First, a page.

A festival is born: Missouri Chamber Music Festival
This article first appeared in the St. Louis Beacon, June 21, 2011 - The first Missouri Chamber Music Festival concert series takes place this Thursday, Friday and Saturday, June 23-25, with three evening performances at the First Congregational Church of Webster Groves.
But the weekend before the performances begin the organizer are preoccupied with a part of the Festival that doesn't involve formal concerts and ticket fees. Clarinetist Scott Andrews and pianist Nina Ferrigno - the husband-and-wife team that conceived and produced the event -- are working with 12 amateur musicians.
In this, they are joined by such other professional musicians as bassoonist Felicia Foland, violinist Angie Smart (both members, as is Andrews, of the St. Louis Symphony), pianist and noted music educator Vera Parkin and Boston-based cellist Jennifer Lucht.
It's part of the Chamber Music Festival called the Pro-Am Intensive, in which each of the professional musicians works with a group of the amateurs on a particular piece of chamber music. The selections for this initial Pro-Am feature Beethoven's String Quartet, Opus 59, No. 1; Saint Saens Tarantella Op. 6; Khachaturian's Trio and Nielsen's Woodwind Quartet Op. 43.
When the musicians met last Thursday for a "meet and greet" before the practice sessions started, there was clearly a mix of excitement, anticipation and a little quiet nervousness on the part of some of the amateur players.
But now, after four practice sessions that spanned late Friday afternoon through Sunday morning, everyone has gathered in a large room in the basement of Webster University's Community Music School for lunch and performances of sections of each of the four pieces the groups have been working on so diligently. The nervousness has been replaced by a sense of achievement and confidence on the part of the amateur musicians - and unstinting praise for their work on the part of their professional instructors.
"It's really been a great experience," says Foland after her final practice session with the woodwind players working on the Nielsen Quintet. "Everyone has been committed to working hard, and they are really looking forward to playing for everyone after lunch. It's really been a rewarding experience for me."
One of Foland's amateur musicians, clarinetist Mike Montague, is equally complimentary about what he and the other musicians have learned from Foland over the past three days.
"It's been wonderful working with the others in our quintet," he says. "And it's really been interesting learning from a professional such as Felicia - especially in terms of getting off the written score and discovering non-verbal techniques that can help make the music become more vital and alive."
Those sentiments were echoed over the next hour by the other amateur and professional musicians who participated in the inaugural Pro-Am Intensive. And there was a palpable sense of community and support among all the musicians as each group took a turn playing music they had worked on.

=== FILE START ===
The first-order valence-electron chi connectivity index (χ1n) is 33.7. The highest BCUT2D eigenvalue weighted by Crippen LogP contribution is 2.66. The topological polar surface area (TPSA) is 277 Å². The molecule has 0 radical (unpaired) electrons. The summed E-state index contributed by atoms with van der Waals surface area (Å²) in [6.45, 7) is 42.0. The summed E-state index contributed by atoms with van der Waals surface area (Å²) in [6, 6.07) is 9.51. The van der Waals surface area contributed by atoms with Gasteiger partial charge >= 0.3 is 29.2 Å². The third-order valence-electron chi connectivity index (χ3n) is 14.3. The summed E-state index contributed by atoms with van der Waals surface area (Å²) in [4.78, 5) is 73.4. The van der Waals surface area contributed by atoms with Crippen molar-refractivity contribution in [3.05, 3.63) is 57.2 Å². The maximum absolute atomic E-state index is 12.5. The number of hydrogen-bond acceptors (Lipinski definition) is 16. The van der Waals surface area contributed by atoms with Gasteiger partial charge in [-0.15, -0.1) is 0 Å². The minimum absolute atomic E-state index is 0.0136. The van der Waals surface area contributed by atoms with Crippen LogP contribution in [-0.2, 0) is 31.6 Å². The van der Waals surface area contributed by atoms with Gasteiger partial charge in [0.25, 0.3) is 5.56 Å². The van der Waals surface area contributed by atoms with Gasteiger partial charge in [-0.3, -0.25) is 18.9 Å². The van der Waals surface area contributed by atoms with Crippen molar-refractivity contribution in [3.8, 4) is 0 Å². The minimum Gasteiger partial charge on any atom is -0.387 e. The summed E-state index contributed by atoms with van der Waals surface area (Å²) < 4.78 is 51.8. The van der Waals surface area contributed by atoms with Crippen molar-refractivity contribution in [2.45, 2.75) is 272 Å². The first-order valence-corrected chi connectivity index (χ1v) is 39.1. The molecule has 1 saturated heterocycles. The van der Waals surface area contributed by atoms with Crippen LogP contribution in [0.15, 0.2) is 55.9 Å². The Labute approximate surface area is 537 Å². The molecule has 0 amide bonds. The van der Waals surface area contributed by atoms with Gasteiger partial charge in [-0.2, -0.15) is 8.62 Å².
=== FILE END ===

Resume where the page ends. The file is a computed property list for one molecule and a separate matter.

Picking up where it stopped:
"One of our goals in adding the Pro-Am element to the festival was to help build a stronger sense of community among chamber music musicians in the St. Louis area - no matter what their level of musicianship," Andrews says after goodbyes are exchanged among the participants.
"This has been a very positive experience," Montague says. "It's so important to have events like this that can provide a way for amateur adult chamber music players to stay involved and playing and keep this music alive in the community."
An Idea Takes Root
Interviewed at their home in Webster Groves last Saturday, Andrews and Ferrigno said that building the chamber music community in the St. Louis area was one of the primary goals in organizing the first annual Missouri Chamber Music Festival.
Andrews has played with the St. Louis Symphony since moving here from Boston in 2005. In addition to his work for the previous 11 years with the Boston Symphony Orchestra, Andrews has considerable experience as a chamber music performer - with groups including trios, quartets and chamber orchestras.
"I'm an orchestral player, but I love small ensembles - and Nina does as well," explains Andrews. "Nina has been involved with chamber music for some time as well, and together we had been thinking about a festival for awhile, but the concept really began to move forward about a year ago."
"I'm in a chamber music group called the Calyx Trio," Ferrigno says. "We first got together when I was in Boston, and have played at the Sheldon. I'm also involved with the Chamber Project of St. Louis, so like Scott, I really crave the collaboration that's such a special part of chamber music. And we were both hungry for more, so we decided we wanted to create more opportunities to experience that."
Their effort to start a chamber music festival really began in earnest last June, when they incorporated and began organizing fund-raising concerts and applying for grants. The response from both funding organizations and individuals has been gratifying according to Andrews.